In the afternoon, I joined the ship's "Titanic Experience" Tour, which explored the city's close connection with the Titanic tragedy. When the ship struck the iceberg 100 years ago, Halifax was the nearest mainland port to the site of the tragedy, and so ships were dispatched from here with the gruesome task of picking up any bodies. When they reached the site 700 miles away, the ships picked up around 300 of the floating dead; and in the best traditions of the class system, most of the Third Class corpses were quickly buried at sea. It was reasoned that only the First Class passengers would have the resources to either pay for their bodies to be repatriated or to be buried on land.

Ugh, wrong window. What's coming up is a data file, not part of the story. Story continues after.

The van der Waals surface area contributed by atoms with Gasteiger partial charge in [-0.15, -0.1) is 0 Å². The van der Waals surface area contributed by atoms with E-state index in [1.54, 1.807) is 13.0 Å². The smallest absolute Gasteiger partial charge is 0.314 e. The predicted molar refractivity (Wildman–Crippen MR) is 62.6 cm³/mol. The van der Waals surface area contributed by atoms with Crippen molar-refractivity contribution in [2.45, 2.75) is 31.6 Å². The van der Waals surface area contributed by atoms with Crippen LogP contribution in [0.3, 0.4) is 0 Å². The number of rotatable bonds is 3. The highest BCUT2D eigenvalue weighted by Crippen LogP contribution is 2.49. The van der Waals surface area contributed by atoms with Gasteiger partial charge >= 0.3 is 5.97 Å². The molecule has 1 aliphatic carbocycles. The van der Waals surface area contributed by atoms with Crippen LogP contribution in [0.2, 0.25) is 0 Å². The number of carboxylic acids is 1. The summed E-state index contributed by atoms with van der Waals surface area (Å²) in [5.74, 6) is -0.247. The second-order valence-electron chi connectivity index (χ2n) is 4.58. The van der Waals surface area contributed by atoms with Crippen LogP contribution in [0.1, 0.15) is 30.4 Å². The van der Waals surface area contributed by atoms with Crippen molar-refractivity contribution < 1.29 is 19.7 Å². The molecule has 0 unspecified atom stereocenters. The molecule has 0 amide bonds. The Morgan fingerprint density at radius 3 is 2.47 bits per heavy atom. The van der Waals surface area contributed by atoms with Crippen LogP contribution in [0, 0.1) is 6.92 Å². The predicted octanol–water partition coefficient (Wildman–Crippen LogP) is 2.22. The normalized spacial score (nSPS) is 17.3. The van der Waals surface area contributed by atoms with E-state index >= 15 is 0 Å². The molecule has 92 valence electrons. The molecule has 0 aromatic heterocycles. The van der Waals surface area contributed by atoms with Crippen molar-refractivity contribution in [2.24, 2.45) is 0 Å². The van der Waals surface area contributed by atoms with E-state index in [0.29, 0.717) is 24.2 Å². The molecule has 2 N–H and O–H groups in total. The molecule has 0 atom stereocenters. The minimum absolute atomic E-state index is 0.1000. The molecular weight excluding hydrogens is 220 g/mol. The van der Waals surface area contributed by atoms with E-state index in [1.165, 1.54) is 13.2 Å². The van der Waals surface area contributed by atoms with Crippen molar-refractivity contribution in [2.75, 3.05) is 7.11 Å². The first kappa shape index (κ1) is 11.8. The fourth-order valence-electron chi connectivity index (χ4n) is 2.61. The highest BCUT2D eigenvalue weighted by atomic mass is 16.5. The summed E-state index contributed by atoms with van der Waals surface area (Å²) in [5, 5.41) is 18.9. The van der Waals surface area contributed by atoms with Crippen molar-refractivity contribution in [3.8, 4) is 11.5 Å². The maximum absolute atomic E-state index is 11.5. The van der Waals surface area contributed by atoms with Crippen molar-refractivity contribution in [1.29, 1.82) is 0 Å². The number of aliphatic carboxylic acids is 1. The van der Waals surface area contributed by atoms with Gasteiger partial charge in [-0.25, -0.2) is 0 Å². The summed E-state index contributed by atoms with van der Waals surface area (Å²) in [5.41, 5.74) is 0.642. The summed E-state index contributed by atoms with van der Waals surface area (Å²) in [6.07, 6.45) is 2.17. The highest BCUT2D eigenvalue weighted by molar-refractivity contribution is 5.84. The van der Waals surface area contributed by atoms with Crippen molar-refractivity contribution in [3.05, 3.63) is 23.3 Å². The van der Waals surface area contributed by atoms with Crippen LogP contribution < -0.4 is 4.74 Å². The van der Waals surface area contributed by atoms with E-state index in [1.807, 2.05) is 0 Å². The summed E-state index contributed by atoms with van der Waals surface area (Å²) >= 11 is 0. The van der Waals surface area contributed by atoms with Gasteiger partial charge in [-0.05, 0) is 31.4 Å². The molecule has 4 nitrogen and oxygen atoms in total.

We went to the Fairview Lawn Cemetery, a fairly bleak place on a grey day like today, where we inspected the three lines of simple graves – some still unidentified, others marked by just their names, and just a few with more ornate gravestones. It was depressing to think that these hundred or so graves were less than 10% of the total lost at sea. Lovers of the film "Titanic" are normally excited to see that there is a grave of a "J. Dawson", but they're then disappointed to find out that he was just a British coal stoker named Joseph, not the fictional "Jack" played by Leonardo DiCaprio in the film.
After the cemetery, we moved onto the town's excellent Maritime Museum, to find out more about the Titanic, and about Halifax's other great maritime disaster, the Great Explosion which took place in the harbour in 1917. During the First World War, munitions ship collided with a freighter and set fire to the ship's highly combustible cargo of half a million tons of TNT – it caused the biggest explosion in human history prior to the atomic age, killed 2,000 people, injured 9,000 people, and destroyed a large part of the city. The second decade of the 20th century must have been a pretty depressing time for the Haligonians.